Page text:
5 Lessons My Tween Has Taught Me About Social Media – Scary Mommy

5 Lessons My Tween Has Taught Me About Social Media

I’m hurt and surprised by her harsh words, yet at the same time I get what she means and why she said them.

What I saw, as I looked over my coffee and across the room, was a beautiful scene of father and daughter together working on her algebra homework. I saw a family moment to freeze in time—a time to remember when she was in middle school and needed some help on a few equations. I wanted to remember these early mornings of school and homework and “tweendom” that will fade into just another blip of one of the ages of childhood.

Yet what she saw was only herself, with early morning bed-head, wearing old pajamas. She saw her sleepy eyes and her dad’s messed-up hair. She saw herself sitting too close to her dad while during the day she likes to give off that teenage vibe that she happily keeps her parents at a cool, independent distance. She wants to let people know that she typically brushes her hair and wears skinny jeans.

I get that.

I recently untagged myself from a photo that a friend posted on Facebook. He messaged me asking why I’d untagged myself, as what he saw was a photo full of happy memories with an old group of friends from nearly 30 years ago. What I saw was me, an 18-year-old who was horribly unhappy and unhealthy on the inside and who has spent years trying to delete any pictures that were taken during that time. His tagging me brought that girl front and center, and I could not hit delete, delete, delete fast enough.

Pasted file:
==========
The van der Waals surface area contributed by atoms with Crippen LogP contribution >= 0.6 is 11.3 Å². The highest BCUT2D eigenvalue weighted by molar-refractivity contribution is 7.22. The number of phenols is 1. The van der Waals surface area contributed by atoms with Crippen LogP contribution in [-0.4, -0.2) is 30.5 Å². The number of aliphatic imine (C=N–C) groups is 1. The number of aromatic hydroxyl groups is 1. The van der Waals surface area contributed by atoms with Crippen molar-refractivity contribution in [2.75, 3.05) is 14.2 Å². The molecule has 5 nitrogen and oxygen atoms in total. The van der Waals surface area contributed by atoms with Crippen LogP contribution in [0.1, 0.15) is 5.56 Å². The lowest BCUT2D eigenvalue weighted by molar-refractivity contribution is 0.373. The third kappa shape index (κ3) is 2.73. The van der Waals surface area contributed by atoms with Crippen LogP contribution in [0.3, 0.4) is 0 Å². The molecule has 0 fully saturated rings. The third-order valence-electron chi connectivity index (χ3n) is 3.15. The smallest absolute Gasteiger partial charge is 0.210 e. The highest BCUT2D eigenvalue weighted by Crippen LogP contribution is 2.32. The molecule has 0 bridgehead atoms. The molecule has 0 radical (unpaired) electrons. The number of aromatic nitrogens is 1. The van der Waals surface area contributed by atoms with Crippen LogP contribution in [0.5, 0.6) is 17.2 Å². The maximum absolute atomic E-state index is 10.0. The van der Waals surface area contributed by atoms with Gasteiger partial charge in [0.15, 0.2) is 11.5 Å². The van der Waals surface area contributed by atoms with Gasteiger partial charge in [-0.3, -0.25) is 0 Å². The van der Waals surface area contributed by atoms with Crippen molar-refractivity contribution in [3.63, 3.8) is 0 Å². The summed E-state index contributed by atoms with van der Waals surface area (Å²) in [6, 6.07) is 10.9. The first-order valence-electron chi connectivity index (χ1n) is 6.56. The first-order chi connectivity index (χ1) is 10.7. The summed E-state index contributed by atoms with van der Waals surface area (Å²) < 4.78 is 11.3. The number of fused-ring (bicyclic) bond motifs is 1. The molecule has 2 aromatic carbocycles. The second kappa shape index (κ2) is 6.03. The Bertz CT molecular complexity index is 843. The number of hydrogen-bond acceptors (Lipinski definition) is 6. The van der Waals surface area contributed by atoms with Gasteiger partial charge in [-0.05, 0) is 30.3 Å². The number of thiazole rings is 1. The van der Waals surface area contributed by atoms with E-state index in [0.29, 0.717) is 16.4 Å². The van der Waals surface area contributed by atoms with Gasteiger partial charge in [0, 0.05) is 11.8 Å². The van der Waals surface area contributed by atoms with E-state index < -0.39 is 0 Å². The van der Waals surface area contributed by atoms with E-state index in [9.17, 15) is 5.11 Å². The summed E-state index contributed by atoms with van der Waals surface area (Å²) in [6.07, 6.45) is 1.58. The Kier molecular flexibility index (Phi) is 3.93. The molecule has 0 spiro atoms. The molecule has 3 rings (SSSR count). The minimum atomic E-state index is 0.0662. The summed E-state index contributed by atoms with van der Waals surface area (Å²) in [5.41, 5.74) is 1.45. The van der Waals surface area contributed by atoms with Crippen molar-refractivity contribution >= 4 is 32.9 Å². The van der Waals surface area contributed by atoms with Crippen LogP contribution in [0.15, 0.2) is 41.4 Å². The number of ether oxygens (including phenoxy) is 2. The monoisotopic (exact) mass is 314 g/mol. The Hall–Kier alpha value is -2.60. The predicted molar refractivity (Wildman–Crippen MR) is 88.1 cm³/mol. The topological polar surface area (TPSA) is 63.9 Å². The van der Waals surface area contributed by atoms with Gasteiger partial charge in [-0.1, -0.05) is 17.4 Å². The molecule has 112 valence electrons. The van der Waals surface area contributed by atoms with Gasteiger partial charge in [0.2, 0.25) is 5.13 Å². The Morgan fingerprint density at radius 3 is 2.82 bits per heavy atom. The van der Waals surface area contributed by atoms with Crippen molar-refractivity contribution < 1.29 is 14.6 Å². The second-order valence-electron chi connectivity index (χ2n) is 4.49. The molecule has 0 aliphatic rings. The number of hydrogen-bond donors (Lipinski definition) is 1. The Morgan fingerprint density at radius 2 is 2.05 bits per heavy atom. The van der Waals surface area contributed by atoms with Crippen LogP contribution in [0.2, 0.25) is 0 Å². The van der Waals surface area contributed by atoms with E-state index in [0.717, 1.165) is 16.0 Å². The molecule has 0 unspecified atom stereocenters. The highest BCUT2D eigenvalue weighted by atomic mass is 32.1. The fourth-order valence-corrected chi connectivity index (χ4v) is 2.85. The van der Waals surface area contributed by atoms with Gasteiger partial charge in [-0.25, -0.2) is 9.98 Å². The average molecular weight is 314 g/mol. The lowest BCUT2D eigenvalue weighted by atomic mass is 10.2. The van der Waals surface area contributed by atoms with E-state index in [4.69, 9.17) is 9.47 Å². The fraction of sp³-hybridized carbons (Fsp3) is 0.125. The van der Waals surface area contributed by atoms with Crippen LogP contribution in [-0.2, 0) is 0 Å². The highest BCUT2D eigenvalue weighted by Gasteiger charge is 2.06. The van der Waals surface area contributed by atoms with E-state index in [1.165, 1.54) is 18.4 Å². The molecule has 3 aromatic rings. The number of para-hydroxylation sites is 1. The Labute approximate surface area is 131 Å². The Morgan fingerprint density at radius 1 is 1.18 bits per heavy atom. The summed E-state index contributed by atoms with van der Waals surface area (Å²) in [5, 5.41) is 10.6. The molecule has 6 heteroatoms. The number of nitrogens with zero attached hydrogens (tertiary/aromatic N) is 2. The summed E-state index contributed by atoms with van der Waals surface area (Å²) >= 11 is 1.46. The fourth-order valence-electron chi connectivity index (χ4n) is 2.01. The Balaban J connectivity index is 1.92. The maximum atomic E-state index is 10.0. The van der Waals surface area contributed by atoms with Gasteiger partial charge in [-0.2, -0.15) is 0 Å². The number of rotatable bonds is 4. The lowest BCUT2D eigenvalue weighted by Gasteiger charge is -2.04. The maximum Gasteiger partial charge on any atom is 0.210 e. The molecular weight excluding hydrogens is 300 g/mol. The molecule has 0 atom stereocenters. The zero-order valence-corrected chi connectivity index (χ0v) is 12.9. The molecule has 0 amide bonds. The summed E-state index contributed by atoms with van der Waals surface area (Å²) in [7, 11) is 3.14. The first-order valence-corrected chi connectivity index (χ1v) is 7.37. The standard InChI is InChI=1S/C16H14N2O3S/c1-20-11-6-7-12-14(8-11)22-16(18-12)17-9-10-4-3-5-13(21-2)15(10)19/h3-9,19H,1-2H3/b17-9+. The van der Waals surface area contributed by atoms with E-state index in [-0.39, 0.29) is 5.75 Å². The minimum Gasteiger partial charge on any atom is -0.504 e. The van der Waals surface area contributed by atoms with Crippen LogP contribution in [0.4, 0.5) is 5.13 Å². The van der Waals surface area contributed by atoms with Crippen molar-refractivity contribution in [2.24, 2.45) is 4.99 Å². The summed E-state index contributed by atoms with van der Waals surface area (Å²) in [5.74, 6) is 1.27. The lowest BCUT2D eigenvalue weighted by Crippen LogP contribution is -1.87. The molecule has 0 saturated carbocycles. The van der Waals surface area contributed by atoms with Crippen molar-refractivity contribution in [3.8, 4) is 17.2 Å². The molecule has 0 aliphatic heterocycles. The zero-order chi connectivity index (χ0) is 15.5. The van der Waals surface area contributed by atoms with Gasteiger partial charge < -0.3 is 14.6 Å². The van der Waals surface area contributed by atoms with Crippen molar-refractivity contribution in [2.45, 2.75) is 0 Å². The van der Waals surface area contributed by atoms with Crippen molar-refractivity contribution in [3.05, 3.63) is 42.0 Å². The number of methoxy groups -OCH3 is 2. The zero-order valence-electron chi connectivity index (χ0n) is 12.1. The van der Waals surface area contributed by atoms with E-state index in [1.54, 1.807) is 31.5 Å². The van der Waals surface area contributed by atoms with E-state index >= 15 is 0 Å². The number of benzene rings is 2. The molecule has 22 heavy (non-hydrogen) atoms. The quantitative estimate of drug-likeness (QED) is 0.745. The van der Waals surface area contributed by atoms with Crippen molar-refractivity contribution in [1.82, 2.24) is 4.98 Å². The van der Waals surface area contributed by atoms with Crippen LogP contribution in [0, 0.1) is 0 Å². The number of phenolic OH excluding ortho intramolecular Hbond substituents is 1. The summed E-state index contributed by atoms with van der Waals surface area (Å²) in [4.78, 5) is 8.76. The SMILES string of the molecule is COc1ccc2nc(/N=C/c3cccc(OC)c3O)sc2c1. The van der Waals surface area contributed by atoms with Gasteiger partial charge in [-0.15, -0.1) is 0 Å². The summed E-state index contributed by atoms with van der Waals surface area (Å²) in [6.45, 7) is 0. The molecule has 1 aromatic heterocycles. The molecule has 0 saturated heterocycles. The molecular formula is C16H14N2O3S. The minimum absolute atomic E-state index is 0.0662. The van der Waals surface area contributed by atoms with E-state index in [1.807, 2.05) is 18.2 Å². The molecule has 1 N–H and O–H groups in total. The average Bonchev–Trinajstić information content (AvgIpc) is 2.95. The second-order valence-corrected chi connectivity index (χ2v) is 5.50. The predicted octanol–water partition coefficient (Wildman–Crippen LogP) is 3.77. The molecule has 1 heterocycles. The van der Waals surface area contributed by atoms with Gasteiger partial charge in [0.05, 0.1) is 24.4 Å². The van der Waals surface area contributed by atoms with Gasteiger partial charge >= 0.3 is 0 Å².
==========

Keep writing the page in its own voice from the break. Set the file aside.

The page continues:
What I saw was me, an 18-year-old who was horribly unhappy and unhealthy on the inside.

So I get that what I view as a beautiful family moment, she may view as a moment of ugly morning hair. And a few years ago, as her mother, I would have posted it without her knowledge or opinion. A few years ago she was not on social media. Now that she is 12, everything is different.

After begging for an Instagram account for over ONE MILLION YEARS (her account of the situation; it was actually just a few months), because EVERYONE in the whole world is on Instagram besides her, I opened an account for her on her 12th birthday. It’s still uncomfortable for me, even though our parental controls are probably better than Target’s IT firewalls, but we decided this would be an easy way for her to enjoy her first steps into social media under our careful watch—before the crap really hits the fan and her access explodes as she gets older. Believe me, I want to move my family to a yurt in Siberia when I think about Snapchat, cyber bullying, and even Tinder.

What I did not expect from letting her have an Instagram account, though, was that she would teach me a lesson or two about my own social media behavior.

1. Think before you post. What goes online stays online. You are leaving a permanent record out there for everyone to see and Google. Is this a post or picture that you want to remember forever? Is this something you want a future employer to see? Your grandmother? Having my daughter on social media has made me stop before I post anywhere to think about the responsibility that it truly holds.